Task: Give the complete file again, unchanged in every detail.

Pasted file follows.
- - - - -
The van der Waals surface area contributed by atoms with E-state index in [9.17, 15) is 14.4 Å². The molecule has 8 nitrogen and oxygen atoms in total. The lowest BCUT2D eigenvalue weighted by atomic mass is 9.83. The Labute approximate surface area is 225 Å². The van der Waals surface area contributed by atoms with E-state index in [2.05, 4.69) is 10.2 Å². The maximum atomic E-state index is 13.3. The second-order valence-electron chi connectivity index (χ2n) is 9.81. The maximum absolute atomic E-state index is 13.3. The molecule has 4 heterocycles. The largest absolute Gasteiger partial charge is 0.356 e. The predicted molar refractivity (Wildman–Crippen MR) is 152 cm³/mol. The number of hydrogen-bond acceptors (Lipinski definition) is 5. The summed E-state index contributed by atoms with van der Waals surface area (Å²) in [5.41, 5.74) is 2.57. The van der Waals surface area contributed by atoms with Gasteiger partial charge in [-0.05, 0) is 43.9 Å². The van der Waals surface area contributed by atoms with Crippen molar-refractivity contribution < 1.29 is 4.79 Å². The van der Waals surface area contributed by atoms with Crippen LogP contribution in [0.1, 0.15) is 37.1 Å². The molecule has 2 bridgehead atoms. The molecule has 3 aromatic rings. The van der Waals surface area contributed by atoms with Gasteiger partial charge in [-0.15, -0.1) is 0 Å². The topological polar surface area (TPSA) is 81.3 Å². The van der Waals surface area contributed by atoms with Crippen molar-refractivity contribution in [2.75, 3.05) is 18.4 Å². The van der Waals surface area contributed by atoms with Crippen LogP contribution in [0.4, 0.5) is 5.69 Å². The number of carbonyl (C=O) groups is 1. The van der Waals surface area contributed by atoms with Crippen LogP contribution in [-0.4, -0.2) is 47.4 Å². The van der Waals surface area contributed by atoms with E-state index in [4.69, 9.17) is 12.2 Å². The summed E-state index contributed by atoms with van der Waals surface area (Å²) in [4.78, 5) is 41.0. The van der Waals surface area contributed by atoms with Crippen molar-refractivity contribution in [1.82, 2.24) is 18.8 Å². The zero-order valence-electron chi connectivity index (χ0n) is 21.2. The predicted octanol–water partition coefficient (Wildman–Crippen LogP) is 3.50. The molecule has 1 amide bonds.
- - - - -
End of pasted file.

The van der Waals surface area contributed by atoms with E-state index in [9.17, 15) is 14.4 Å². The molecule has 8 nitrogen and oxygen atoms in total. The lowest BCUT2D eigenvalue weighted by atomic mass is 9.83. The Labute approximate surface area is 225 Å². The van der Waals surface area contributed by atoms with E-state index in [2.05, 4.69) is 10.2 Å². The maximum atomic E-state index is 13.3. The second-order valence-electron chi connectivity index (χ2n) is 9.81. The maximum absolute atomic E-state index is 13.3. The molecule has 4 heterocycles. The largest absolute Gasteiger partial charge is 0.356 e. The predicted molar refractivity (Wildman–Crippen MR) is 152 cm³/mol. The number of hydrogen-bond acceptors (Lipinski definition) is 5. The summed E-state index contributed by atoms with van der Waals surface area (Å²) in [5.41, 5.74) is 2.57. The van der Waals surface area contributed by atoms with Gasteiger partial charge in [-0.05, 0) is 43.9 Å². The van der Waals surface area contributed by atoms with Crippen molar-refractivity contribution < 1.29 is 4.79 Å². The van der Waals surface area contributed by atoms with Crippen LogP contribution in [0.1, 0.15) is 37.1 Å². The molecule has 2 bridgehead atoms. The molecule has 3 aromatic rings. The van der Waals surface area contributed by atoms with Gasteiger partial charge in [-0.15, -0.1) is 0 Å². The topological polar surface area (TPSA) is 81.3 Å². The van der Waals surface area contributed by atoms with Crippen molar-refractivity contribution in [2.75, 3.05) is 18.4 Å². The van der Waals surface area contributed by atoms with Crippen LogP contribution in [0.4, 0.5) is 5.69 Å². The number of carbonyl (C=O) groups is 1. The van der Waals surface area contributed by atoms with Crippen LogP contribution in [-0.4, -0.2) is 47.4 Å². The van der Waals surface area contributed by atoms with E-state index in [4.69, 9.17) is 12.2 Å². The summed E-state index contributed by atoms with van der Waals surface area (Å²) in [4.78, 5) is 41.0. The van der Waals surface area contributed by atoms with Crippen molar-refractivity contribution in [1.82, 2.24) is 18.8 Å². The zero-order valence-electron chi connectivity index (χ0n) is 21.2. The predicted octanol–water partition coefficient (Wildman–Crippen LogP) is 3.50. The molecule has 1 amide bonds.